Latest update: 29/06/2017


Every new individual is the result of an egg cell merging with a sperm cell.

Under DNA we saw that we inherit mitochondrial DNA exclusively from our mothers while the bulk of our genetic material is stored in nuclear DNA.

We also know (see DNA transfer) that our sex cells are formed by reduction division, which reduces the number of chromosomes by half. As a result these are the only cells in the body that have just 23 chromosomes (rather than 23 pairs).

During fertilisation the egg cell merges with the sperm cell and a single cell results with - if all goes well - 46 chromosomes: 23 from the mother and 23 from the father. In the egg cell the 23rd chromosome is by definition an X; a sperm cell, however, has either an X or a Y. It is therefore the sperm cell that determines the gender of the embryo: if it adds an X, the embryo will be XX (a girl), and otherwise it will be XY (a boy).
We inherit our genes through the chromosomes, so logically we also have two copies of these. We refer to the two variants of the same gene as alleles.

If a particular characteristic or disorder is linked to a single gene, it is referred to as monogenic. If multiple genes are responsible we call it multigenic and if environmental factors also have an impact it is called multifactorial.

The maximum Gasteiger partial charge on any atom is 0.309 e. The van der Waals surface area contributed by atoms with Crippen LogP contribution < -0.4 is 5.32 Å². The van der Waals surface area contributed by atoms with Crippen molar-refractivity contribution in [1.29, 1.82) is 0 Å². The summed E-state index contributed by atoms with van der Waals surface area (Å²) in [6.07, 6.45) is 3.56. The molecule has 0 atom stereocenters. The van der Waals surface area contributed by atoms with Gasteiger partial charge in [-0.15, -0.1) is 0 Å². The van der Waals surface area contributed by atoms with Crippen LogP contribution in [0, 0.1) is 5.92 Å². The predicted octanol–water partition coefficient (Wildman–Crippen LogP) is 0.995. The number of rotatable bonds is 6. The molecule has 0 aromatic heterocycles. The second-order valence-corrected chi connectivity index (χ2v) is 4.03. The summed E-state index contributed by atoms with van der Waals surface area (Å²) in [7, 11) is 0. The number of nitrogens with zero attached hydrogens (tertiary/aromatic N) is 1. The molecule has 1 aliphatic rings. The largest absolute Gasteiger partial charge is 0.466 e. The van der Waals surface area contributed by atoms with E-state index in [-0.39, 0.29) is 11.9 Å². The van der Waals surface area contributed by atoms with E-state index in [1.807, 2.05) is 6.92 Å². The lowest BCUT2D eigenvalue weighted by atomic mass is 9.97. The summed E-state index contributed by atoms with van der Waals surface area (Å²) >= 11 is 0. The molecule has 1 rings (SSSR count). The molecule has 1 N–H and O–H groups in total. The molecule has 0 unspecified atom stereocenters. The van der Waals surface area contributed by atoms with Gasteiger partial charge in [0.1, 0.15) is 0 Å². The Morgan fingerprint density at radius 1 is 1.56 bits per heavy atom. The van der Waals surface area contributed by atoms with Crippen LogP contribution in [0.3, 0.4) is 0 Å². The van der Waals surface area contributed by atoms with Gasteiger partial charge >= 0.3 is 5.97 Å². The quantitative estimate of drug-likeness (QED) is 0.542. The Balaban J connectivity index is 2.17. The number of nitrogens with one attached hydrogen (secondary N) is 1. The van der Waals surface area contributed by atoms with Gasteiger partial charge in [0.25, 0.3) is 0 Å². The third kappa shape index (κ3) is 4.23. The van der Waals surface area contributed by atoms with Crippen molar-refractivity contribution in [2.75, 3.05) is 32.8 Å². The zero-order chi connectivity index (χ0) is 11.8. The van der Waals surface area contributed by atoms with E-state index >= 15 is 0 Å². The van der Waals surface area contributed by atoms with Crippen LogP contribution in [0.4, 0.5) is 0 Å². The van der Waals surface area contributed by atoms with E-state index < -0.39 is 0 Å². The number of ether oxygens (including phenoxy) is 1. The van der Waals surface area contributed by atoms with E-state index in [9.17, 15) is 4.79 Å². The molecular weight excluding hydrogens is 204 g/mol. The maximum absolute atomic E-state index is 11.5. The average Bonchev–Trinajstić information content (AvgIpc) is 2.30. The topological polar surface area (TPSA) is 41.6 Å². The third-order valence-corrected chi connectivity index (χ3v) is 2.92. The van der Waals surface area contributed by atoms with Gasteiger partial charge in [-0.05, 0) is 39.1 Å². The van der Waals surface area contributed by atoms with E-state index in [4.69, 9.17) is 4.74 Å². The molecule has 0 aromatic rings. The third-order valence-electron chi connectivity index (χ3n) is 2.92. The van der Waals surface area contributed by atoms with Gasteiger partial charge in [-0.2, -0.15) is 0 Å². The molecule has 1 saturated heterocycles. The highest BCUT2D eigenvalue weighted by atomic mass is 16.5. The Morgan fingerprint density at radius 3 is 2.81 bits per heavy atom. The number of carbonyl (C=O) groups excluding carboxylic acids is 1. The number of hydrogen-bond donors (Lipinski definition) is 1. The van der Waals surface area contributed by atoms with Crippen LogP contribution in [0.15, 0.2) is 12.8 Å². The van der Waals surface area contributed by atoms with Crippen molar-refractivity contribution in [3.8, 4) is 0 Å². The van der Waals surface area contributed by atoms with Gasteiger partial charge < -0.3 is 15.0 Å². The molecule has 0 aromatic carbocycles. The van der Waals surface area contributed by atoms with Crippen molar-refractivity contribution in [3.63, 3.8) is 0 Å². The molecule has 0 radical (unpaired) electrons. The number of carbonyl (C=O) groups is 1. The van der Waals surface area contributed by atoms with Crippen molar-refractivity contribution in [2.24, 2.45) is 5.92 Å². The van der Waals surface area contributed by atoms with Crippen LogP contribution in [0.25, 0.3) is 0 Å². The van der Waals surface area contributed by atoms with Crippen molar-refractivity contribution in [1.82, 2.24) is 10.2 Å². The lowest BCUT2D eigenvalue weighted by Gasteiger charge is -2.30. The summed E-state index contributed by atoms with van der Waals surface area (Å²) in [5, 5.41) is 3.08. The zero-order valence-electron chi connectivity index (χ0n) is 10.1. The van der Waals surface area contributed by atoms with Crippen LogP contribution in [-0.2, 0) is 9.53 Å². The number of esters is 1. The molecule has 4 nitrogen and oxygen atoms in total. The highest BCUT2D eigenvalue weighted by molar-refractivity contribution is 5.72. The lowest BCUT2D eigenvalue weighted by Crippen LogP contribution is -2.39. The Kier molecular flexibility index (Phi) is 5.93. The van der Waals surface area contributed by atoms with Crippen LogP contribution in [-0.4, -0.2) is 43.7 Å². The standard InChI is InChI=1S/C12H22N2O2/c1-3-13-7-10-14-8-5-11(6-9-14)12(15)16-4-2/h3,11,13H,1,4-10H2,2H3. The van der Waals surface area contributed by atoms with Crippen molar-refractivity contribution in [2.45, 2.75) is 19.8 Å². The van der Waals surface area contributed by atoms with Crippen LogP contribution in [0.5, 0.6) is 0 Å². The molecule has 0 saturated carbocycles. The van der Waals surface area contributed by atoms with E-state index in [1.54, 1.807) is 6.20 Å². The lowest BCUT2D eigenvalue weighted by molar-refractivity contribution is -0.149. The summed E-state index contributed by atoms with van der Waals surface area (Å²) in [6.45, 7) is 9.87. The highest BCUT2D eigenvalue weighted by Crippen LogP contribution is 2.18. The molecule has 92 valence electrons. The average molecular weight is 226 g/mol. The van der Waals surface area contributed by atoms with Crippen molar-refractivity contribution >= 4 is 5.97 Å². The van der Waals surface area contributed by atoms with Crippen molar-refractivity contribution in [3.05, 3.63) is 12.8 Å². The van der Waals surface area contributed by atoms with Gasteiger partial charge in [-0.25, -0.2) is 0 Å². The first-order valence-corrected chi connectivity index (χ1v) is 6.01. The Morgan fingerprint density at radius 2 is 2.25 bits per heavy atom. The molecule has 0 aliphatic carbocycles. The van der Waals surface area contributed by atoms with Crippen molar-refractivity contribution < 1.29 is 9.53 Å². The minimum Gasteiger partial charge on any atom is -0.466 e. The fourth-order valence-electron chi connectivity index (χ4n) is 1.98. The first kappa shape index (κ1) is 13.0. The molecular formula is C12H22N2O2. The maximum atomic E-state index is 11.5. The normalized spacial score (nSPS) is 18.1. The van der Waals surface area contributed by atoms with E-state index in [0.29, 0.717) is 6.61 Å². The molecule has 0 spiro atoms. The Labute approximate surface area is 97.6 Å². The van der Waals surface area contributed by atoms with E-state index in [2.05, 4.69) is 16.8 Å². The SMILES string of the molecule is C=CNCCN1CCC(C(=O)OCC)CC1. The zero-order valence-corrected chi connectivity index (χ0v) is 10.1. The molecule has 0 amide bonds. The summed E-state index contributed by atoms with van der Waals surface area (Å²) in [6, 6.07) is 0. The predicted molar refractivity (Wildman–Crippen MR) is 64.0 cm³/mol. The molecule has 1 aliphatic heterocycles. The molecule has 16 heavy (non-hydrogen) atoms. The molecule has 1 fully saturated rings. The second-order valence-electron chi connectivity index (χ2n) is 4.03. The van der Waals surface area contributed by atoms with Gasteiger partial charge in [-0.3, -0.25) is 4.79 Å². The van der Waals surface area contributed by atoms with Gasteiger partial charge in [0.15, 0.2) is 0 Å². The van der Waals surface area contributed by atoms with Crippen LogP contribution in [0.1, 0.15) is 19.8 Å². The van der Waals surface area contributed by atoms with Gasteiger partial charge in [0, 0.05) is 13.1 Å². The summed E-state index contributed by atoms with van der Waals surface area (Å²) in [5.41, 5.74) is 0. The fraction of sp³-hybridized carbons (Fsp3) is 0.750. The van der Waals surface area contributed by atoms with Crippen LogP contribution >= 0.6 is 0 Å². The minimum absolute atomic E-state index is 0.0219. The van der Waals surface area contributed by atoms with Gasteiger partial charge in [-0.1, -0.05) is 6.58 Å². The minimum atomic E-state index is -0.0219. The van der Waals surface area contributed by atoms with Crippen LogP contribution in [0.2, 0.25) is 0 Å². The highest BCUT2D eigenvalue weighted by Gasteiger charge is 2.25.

Monogenic, Mendelian inheritance

The fact that the number of chromosomes is reduced by half in sex cells explains why we inherit some characteristics from one of our parents and not others.

It is a matter of chance which of the two recombined chromosomes in the pair ends up in the sex cell from which we are formed as an embryo. For example, if one parent has one healthy and one mutant allele of a particular gene, there is a 50-50 chance that the affected allele will find its way into the fertilised egg. If the other parent only has two healthy cells for the same gene, there is a one in two chance that the embryo will have one affected allele.

As soon as fertilisation has occurred, genetic transmission occurs according to specific rules. During the nineteenth century this was discovered through cross-breeding peas and flowers by an Austrian monk named Mendel - which is why it is called Mendelian inheritance.

Two alleles (two versions of a single gene) may be identical: if so the mother and the father pass on the same instruction for a particular characteristic. They may, however, be different. In these cases we have two versions in our DNA instruction manual. In this situation there are certain characteristics that are more likely to be expressed, while others are less likely to be expressed. The former are referred to as 'dominant' and the latter are 'recessive'.

The two gene variants are collectively known as the genotype. This determines the characteristics displayed by the descendant, i.e. his or her phenotype. As a descendant, you will only express the recessive characteristic if you receive a recessive variant of the gene from both parents. Otherwise the dominant variant of the gene will be expressed: if it is inherited this characteristic is always expressed.

An example